Josiah was almost eighteen months old. Jeremy and I had been thinking for a while that something was a little off, but we soothed our concerns with the idea that perhaps our sweet boy was just quirky. My Mama and Daddy had been suspicious too, but they waited a little while to say anything. My Grandmother was close to passing, and Mama knew it just wasn't the time to tell me that she was wondering about the possibility of Autism.
I remember sitting in the living room with Jeremy one evening. I'm not sure which of us pulled the website up with a list of warning signs for Autism, but there it was. We read the list, and we sat in disbelief. It was like reading Josiah's biography. It was undeniable. This was our boy. I cried in bed that night as we lay looking at each other with Josiah between us. We fell asleep wondering if this could be and what were we going to do.
I awoke the next morning on a mission. Mama suggested a few people to call, and those people suggested a few people to call, and then I talked to our pediatrician on the phone. Dr. Mertz has become a dear friend over the years. He has walked through many difficult trials with us, and I knew he trusted my mother's intuition. Dr. Mertz asked me what things were concerning me, and he agreed to make a referral to the Children's Developmental Services Agency for testing. Dr. Mertz and a few other precious friends gave me very clear direction those first few days. Our initial meetings with the CDSA confirmed our fears, and, by the age of two, Josiah received his official diagnosis of Autism.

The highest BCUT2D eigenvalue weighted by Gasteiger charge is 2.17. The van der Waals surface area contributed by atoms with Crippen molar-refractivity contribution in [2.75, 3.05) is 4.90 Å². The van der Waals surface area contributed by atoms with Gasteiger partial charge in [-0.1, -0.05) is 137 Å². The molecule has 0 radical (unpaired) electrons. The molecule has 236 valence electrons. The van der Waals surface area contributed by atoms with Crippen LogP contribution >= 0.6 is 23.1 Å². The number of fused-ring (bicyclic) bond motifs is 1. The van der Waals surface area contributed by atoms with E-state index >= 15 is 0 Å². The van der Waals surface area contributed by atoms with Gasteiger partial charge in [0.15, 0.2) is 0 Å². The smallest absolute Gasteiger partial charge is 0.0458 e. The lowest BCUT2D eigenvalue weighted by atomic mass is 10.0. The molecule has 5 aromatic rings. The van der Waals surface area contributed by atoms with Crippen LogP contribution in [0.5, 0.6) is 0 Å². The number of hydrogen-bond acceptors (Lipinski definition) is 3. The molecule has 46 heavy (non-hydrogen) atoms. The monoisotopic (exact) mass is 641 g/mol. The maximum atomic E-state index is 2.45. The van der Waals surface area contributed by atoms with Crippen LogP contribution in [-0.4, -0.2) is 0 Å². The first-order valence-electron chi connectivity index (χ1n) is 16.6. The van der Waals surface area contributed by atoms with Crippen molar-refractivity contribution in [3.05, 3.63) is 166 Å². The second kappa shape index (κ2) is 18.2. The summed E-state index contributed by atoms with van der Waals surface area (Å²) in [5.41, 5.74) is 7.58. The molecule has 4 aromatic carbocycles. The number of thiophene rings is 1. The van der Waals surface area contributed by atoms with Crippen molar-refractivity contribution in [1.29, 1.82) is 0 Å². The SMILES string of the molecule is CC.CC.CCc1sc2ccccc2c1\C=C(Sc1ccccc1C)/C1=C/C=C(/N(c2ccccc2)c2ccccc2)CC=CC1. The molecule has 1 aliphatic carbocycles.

And so began the flurry of therapies. Speech, Occupational, and Educational. I researched and I made appointments with a neurologist and a developmental pediatrician. Josiah underwent an MRI with contrast and genetic testing. It was at our neurologists office that I first heard the term ABA (Applied Behavior Analysis) therapy. The doctor assured us that the therapy is exceptionally costly, and he said that there were several other alternatives that would provide Josiah with every opportunity for development. He was right about ABA being expensive. Jeremy priced it, and, for one month of therapy, it would have taken our entire monthly income. It just wasn't a possibility. So I set out to learn about every therapy and early intervention we could get for Josiah. And we did them all. We drove to and sat through hours of therapy each week. I am thankful for those times because I now have the confidence that I did everything I could do. The therapies and therapists were good and so very supportive, but none of us had a clue just how severe Josiah's Autism truly was.
After our first few meetings, I was left thrilled about being hopeful, but heavyhearted that we were just getting access to ABA now. The therapy the consultant is using is actually a version of ABA called the Verbal Behavior Approach. The book we are reading makes so much sense. I have been left wondering why I have never been told about this book before.
I know this is a lot of rambling to get to the point of this post, but here it is......To every Daddy and Mama out there wondering what to do, to every parent out there wishing they would have, and to every one asking what if, all you can do is your best today. God is in control. He gives us knowledge when He wants us to know. Our job is to do the best we can for our child with what God has given us. And so I am trying very hard to take my own advice right now. Stop what if-ing, Christy. Do all you can for this sweet boy today. Tomorrow will come, and God will give you the knowledge and strength for tomorrow.
here is the book you need. I am recommending it not because we have seen great gains yet, but because it is important to hope. Love and Blessings!